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Death Note

Before we go any further, let’s get the elephant in the room out of the way. I hate the whitewashing, “Americanized version” excuse or not, it’s bullshit. Normally I’d give this movie the finger and keep on pushing, but it’s Tsugumi Ohba’s classic Death Note, so I had to see what they did with a beloved classic. How bad could it be? I wasn’t ready for the answer.

Images: Netflix

The general setup is still the same: young genius, Light Yagami Turner (Nat Wolff) is minding his own business, lamenting how the evil people always win, only to have the Death Note dropped before him in Tokyo, Japan Seattle, Washington. Armed with a book that can kill anyone whose name is written in it, he and the book’s owner, Death God Ryuk (Willem Dafoe), set out to remake the world under his moral system while embroiled in a cat and mouse game with L, the world class detective. However, getting that far, this movie can’t help but trip on its own shoelaces. Where the original Light kept the secret of the book sacred, and had figured its secrets out on his own through hard work and due diligence before even meeting Ryuk, Light-T is a brat, who we’re told is smart repeatedly but pulls some of the most boneheaded mistakes, has to be nudged into action with instruction.

Worst date ever.

Later, while sitting in the stands at cheerleader Misa Misa Mia’s (Margaret Qualley) practice, Light decides to crack open his secret book in public. Of course, this draws her curiosity and he can’t wait to tell her about his newfound power. You see, along with being uncharacteristically cavalier with his secret, L-T doesn’t think twice about choosing booty over duty. Mia, on the other hand, gets to keep her counterpart’s bloodthirstiness , which becomes an issue between the two when L begins to close in.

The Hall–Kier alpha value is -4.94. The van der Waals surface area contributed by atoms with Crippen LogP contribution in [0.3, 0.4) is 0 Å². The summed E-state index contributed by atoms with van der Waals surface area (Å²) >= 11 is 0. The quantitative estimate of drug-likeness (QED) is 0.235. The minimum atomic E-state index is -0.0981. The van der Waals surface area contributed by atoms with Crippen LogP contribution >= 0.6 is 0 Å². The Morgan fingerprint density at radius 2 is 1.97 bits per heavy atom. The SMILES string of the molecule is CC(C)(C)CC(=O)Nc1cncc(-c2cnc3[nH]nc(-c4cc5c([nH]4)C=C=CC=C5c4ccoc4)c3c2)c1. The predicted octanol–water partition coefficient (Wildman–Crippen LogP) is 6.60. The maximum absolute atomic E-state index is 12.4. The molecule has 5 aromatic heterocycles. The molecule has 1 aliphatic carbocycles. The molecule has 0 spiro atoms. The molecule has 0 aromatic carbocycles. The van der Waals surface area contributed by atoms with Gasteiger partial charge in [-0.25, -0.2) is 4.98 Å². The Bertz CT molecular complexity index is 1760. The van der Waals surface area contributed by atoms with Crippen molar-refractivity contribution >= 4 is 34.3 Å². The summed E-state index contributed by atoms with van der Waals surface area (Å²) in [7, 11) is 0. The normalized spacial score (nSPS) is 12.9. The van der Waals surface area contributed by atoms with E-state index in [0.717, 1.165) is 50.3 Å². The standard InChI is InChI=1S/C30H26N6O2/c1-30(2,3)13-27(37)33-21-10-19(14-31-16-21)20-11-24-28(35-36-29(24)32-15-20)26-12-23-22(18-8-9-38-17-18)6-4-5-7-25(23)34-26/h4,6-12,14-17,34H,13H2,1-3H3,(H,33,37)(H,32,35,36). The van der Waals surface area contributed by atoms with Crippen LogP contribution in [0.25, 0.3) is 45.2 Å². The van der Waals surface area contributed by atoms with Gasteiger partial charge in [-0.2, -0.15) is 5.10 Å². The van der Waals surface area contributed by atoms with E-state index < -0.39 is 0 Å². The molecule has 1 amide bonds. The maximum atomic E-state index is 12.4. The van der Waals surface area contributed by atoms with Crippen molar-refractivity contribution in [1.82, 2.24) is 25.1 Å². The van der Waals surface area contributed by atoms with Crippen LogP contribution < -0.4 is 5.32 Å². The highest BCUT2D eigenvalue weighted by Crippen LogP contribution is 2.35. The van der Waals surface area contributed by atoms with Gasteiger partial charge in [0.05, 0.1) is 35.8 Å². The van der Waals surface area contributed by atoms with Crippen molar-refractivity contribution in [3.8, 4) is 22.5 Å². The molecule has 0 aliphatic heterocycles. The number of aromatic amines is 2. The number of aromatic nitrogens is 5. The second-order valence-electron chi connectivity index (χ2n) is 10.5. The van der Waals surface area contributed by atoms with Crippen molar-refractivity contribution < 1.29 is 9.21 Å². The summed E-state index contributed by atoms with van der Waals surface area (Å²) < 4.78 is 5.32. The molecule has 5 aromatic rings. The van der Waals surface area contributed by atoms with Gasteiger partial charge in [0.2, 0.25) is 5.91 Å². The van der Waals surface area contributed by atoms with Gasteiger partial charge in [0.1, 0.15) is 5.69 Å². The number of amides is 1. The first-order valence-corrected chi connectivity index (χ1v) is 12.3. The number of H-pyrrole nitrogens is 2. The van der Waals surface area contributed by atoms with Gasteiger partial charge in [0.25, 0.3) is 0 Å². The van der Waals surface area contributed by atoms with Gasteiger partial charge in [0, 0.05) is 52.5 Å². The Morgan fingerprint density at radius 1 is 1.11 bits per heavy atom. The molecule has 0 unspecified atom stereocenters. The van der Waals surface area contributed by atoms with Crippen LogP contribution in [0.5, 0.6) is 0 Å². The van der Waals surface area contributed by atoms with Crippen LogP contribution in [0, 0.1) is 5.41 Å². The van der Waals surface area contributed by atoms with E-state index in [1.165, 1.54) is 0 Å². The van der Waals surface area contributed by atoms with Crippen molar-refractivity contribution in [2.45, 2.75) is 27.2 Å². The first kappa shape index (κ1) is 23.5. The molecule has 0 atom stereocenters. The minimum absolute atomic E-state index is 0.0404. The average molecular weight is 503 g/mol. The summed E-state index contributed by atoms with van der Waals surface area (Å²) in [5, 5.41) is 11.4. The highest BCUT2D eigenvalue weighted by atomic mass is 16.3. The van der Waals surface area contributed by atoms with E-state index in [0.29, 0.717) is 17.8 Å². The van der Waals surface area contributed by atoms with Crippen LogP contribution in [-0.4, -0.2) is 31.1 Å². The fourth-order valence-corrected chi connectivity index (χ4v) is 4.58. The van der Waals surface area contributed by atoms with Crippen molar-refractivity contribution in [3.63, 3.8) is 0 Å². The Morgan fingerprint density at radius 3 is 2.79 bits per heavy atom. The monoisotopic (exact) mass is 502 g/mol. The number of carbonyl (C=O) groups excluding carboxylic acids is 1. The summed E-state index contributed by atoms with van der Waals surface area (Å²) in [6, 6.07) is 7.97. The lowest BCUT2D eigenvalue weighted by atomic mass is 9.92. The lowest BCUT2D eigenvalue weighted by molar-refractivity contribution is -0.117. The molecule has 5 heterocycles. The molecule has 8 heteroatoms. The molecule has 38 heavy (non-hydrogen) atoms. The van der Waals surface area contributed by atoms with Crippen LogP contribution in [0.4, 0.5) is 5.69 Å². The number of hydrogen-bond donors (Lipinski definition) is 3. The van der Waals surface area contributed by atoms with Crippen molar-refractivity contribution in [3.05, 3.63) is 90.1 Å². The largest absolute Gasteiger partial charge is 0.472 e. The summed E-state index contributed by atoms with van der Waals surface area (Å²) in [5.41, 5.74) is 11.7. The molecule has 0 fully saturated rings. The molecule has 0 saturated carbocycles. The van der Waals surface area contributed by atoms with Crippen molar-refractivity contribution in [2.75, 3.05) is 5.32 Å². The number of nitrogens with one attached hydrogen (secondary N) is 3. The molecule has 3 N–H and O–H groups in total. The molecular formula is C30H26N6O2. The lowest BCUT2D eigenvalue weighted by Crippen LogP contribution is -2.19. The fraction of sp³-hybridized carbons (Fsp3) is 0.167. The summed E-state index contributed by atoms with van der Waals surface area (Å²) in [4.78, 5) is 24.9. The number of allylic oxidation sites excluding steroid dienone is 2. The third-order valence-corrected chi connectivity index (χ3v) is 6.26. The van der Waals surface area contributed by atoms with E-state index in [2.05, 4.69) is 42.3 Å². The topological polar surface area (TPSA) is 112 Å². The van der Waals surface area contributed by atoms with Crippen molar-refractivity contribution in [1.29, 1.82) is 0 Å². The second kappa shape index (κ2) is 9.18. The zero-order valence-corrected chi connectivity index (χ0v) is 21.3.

Death Note moves in the general direction it’s supposed to, but it takes the worst ways to get there. It relies on the audience already knowing the original, yet it also wants us to accept those same core details are going to be thrown out the window at random. The movie feels like someone was vaguely familiar with the anime, dosed in and out of a binge session, and then shoehorned another script in the gaps. For a show that hinges on strict rules, a movie that doesn’t respect its own rules is unforgivable.

Case and point: Ryuk remarks that people have only been able to write two letters of his name in the Death Note before dying, but we clearly see his name as part of a message. Light-T even asks about it! It’s brushed aside by Ryuk a few seconds later and we’re supposed to forget as easily as L-T. Nope! Even more puzzling, the Death Note now has over 95 rules, including one stating that not possessing the book for a week ends ownership. We spend a decent amount of time on this rule only for it to mean nothing. Well, other than it destroys a good amount of the source material and some of Light-Prime’s best moments.

No joke, he spends most of his short screen time in shadows.